Sports

Novak Djokovic’s lawyers say he tested positive for COVID-19 in mid-December


Novak Djokovic secured a COVID-19 vaccine exemption from Tennis Australia and the Australian government because he had tested positive for the virus in December, which should have qualified him for entry, his lawyers said Saturday.

“The date of the first positive Covid PCR test was recorded on 16 December 2021,” his legal team said in a 32-page submission ahead of a federal court hearing Monday to appeal the visa decision.

The lawyers also said the tennis superstar was held for eight hours at Melbourne airport before his visa was canceled and he was sent to a detention center.

Djokovic, who touched down in Melbourne on Wednesday night after a 25-hour trip via Dubai, had asked for time to rest and consult his lawyers the following morning, his lawyers said.

But after a border official initially agreed, his superiors successfully pressured Djokovic to allow them to take an immediate decision on his visa, the lawyers said.

Foreign nationals are still mostly banned from travel to Australia, and those granted entry must be fully vaccinated or have a medical exemption.

Djokovic has been held since Thursday morning in a Melbourne detention center “notwithstanding his requests to be moved” to another facility to train for the Australian Open, they added.

Although Djokovic has won a legal reprieve from deportation, it is unclear whether he will play in the Jan. 17-30 tournament.

If successful, he will be gunning for a 10th Australian Open crown and a record 21st Grand Slam title. Spanish great Rafael Nadal is also chasing the latter milestone.

In an internal video leaked Saturday, Tennis Australia chief Craig Tiley said his organization had done “everything they possibly could.”

“There is a lot … of blaming going on but I can assure you our team has done an unbelievable job,” he said in a video published by the Sunday Herald Sun newspaper.

A second tennis player who was headed to the tournament — Czech doubles specialist Renata Voracova — had her visa canceled after initially being allowed into the country, her government has confirmed.

She was also placed in the Melbourne center and is widely believed to have left the facility on Saturday. AFP photos showed a woman who appeared to be Voracova in a vehicle leaving the center.

“They bring me food and there’s a guard in the corridor. … I feel a bit like in prison,” 38-year-old Voracova told Czech media before her departure.

Djokovic, an outspoken vaccine skeptic, thanked fans for their support on Instagram.

“Thank you to people around the world for your continuous support. I can feel it and it is greatly appreciated,” the 34-year-old said.

More than 100 fans and anti-vaccine protesters, who were banging drums and chanting “Novak,” rallied outside the Melbourne immigration holding facility on Saturday.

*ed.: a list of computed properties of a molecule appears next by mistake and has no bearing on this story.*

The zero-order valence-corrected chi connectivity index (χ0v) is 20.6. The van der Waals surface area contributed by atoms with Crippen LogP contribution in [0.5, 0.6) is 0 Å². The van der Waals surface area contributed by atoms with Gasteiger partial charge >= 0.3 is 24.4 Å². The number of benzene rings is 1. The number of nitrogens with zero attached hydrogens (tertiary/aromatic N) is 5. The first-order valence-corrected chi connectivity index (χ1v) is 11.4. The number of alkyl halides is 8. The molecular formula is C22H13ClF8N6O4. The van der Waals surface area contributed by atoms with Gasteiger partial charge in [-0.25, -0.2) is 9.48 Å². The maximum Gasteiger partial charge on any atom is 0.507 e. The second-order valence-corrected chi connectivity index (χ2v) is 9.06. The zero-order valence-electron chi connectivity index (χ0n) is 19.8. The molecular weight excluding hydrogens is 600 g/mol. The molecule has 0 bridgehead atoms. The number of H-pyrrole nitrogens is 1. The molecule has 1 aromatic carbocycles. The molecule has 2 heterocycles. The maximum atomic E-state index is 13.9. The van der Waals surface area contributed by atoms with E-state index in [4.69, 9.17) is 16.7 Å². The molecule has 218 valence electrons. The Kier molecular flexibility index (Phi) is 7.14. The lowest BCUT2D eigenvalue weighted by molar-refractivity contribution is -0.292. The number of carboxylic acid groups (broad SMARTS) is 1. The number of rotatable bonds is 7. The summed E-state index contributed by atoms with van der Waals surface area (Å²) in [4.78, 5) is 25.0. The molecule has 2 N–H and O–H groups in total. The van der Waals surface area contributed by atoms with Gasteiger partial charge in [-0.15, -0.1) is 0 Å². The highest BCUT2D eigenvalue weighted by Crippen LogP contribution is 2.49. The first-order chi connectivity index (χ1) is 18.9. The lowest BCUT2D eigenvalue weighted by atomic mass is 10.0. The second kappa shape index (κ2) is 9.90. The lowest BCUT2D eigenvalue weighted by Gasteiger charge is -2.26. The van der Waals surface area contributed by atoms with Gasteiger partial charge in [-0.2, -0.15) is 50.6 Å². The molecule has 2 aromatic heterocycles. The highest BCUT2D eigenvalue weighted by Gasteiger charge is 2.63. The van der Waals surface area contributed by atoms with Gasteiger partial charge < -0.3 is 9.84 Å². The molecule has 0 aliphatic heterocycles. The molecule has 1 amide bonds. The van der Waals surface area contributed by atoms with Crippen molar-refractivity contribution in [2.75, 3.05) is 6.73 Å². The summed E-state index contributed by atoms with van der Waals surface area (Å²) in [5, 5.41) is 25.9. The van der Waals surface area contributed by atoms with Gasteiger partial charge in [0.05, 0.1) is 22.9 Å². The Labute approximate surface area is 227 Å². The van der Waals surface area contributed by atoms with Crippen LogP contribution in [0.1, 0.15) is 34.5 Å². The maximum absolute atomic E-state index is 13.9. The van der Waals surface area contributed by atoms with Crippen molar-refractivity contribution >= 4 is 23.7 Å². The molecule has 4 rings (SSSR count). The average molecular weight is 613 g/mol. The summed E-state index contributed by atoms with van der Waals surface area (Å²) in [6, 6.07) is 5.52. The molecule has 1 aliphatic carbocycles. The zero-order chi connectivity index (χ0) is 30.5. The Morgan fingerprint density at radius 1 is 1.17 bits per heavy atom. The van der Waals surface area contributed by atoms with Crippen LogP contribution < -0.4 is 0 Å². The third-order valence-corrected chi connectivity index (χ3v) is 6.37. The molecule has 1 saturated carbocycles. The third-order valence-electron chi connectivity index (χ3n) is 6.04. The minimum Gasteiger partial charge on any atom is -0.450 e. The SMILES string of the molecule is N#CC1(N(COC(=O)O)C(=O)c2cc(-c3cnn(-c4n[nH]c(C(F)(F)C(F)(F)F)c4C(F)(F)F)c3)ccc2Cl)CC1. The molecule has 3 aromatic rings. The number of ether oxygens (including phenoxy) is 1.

At an anti-vaccine rally attended by hundreds of people in another part of the city, some voiced support for Djokovic.

“I don’t want to see my grandchildren vaccinated,” said Margaret Beacham, a 67-year-old former schoolteacher.

“Novak is making a stand and it’s a worldwide opportunity for him to say something about vaccination status and how ridiculous it is.”

As much of the country tightened restrictions to battle an omicron-fueled wave, the state of Victoria, and its capital Melbourne, posted a daily record of 51,356 cases Saturday.

The center holding Djokovic, previously the Park Hotel and officially known as an “alternative place of detention,” houses about 32 migrants trapped in Australia’s hard-line immigration system — some for years.

Detainees cannot leave the hotel and nobody is allowed in or out except staff.

The five-story center gained notoriety last year when a fire forced migrants to be evacuated, and maggots were allegedly found in the food.

Djokovic’s family have said the hotel is “dirty.”

Australian star Nick Kyrgios, who has feuded with Djokovic in the past, praised him in a news conference Saturday.

“If he’s allowed to play the Australian Open, I don’t want any bar of him. I reckon he’s going to be pissed off,” Kyrgios said in Sydney ahead of a warm-up tournament before the Australian Open.

“You don’t become a great champion like that without being able to overcome some adversity like this.”

Djokovic’s detention has sparked international scrutiny, with the Serbian government demanding explanations.

“Djokovic is not a criminal, terrorist or illegal migrant, but was treated that way by the Australian authorities which causes an understandable indignation of his fans and citizens of Serbia,” a foreign ministry statement said.

Australian Prime Minister Scott Morrison has defended revoking Djokovic’s visa.

“Rules are rules and there are no special cases,” he said.

Judge Anthony Kelly warned the star’s lawyers in a hearing Thursday that justice would move at its own pace through all necessary appeals.

“The tail won’t be wagging the dog here,” he said.

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